William Hayes couldn’t do much when he arrived at Life Care Center of Federal Way, Washington, on April 3, 2017.
Hayes has heart failure, diabetes and encephalopathy, a disease affecting the brain. He also had a prior stroke. When he came to the facility, he needed total assistance with almost all his mobility and activities of daily living, from standing up to brushing his hair to getting dressed and showering. He even needed extensive assistance to feed himself and balance while sitting. His cognition was also impaired.
Physical therapists met with Hayes six days a week to help him with strength, balance, endurance and range of motion. Occupational therapists worked with him six days a week as well to retrain him on his activities of daily living. Together, they taught him how to use adaptive equipment to live more independently and how to conserve energy.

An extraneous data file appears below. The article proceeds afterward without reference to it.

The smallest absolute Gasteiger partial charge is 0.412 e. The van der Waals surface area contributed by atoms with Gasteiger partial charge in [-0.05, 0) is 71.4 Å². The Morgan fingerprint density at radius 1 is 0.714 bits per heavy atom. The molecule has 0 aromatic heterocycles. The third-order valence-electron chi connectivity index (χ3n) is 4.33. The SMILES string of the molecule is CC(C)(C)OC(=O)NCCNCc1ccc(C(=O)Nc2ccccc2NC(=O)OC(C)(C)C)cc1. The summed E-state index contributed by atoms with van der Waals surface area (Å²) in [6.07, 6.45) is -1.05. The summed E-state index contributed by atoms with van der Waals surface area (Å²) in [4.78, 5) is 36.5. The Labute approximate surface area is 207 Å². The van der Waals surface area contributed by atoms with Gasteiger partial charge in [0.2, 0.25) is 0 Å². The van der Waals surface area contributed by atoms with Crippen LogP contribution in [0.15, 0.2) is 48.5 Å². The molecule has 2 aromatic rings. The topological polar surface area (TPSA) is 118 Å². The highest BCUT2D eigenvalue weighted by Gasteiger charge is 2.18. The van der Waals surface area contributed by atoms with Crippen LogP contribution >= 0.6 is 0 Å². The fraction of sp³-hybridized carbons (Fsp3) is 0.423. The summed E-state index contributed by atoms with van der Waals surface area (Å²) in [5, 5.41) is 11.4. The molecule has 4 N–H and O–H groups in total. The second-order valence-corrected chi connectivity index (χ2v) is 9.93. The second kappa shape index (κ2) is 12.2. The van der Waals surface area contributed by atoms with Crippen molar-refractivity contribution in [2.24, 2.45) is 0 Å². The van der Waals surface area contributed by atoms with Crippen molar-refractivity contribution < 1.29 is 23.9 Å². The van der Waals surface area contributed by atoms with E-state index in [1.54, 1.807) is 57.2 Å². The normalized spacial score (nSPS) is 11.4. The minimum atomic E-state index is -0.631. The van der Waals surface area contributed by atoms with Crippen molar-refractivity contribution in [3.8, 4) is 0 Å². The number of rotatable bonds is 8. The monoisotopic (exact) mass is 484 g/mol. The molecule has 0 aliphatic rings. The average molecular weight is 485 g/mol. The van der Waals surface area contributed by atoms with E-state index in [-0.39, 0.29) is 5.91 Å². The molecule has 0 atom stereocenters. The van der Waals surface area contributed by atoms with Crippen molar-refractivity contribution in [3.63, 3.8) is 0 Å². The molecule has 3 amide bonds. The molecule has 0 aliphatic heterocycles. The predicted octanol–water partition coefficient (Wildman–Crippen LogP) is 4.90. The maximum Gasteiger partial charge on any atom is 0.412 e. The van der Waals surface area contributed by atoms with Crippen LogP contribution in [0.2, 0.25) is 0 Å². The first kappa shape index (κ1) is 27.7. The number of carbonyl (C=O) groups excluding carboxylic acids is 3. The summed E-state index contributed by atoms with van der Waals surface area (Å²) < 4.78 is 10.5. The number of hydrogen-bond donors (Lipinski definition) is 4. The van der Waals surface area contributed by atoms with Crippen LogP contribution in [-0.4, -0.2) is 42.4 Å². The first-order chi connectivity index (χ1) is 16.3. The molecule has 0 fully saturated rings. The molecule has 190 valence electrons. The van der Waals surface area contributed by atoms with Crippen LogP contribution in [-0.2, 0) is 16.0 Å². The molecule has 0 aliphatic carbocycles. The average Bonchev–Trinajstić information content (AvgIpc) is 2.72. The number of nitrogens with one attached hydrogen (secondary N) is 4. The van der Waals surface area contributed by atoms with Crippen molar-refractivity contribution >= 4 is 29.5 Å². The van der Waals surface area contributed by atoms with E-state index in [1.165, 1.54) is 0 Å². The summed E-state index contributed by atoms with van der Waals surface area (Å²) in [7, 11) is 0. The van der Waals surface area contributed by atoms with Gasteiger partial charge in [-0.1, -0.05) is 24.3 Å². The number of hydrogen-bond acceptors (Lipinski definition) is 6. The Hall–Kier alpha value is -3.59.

Hayes exercised using a recumbent cross trainer to build strength and activity tolerance, as well as ankle weights for lower-body resistance training and a rowing machine to help him with upper-body strength. The Biodex Balance System™ SD helped him practice his standing balance, and therapists trained him on going up and down stairs.
Speech therapists worked with Hayes on cognition and eventually got him to where he could think pretty clearly.
“Therapy helped me a lot by strengthening my legs, arms and mind,” said Hayes. “All the therapists are great.”
On July 13, Hayes returned home independent. He only needed supervision to walk.